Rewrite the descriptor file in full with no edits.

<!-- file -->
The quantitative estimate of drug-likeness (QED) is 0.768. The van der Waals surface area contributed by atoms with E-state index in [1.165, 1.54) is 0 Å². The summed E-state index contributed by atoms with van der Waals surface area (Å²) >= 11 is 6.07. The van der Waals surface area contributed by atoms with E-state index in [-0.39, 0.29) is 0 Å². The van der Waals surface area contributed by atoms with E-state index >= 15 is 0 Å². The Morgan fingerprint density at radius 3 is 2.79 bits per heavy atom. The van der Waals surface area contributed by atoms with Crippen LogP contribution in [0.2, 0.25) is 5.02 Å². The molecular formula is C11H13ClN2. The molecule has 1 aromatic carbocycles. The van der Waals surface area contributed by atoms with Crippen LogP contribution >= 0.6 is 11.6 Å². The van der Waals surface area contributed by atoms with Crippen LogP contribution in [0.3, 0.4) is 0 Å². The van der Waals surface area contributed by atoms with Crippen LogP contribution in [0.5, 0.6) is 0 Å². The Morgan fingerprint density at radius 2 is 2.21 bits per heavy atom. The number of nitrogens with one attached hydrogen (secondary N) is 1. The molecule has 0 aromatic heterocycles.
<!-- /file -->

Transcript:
The quantitative estimate of drug-likeness (QED) is 0.768. The van der Waals surface area contributed by atoms with E-state index in [1.165, 1.54) is 0 Å². The summed E-state index contributed by atoms with van der Waals surface area (Å²) >= 11 is 6.07. The van der Waals surface area contributed by atoms with E-state index in [-0.39, 0.29) is 0 Å². The van der Waals surface area contributed by atoms with E-state index >= 15 is 0 Å². The Morgan fingerprint density at radius 3 is 2.79 bits per heavy atom. The van der Waals surface area contributed by atoms with Crippen LogP contribution in [0.2, 0.25) is 5.02 Å². The molecular formula is C11H13ClN2. The molecule has 1 aromatic carbocycles. The van der Waals surface area contributed by atoms with Crippen LogP contribution >= 0.6 is 11.6 Å². The van der Waals surface area contributed by atoms with Crippen LogP contribution in [0.3, 0.4) is 0 Å². The van der Waals surface area contributed by atoms with Crippen LogP contribution in [0.5, 0.6) is 0 Å². The Morgan fingerprint density at radius 2 is 2.21 bits per heavy atom. The number of nitrogens with one attached hydrogen (secondary N) is 1. The molecule has 0 aromatic heterocycles.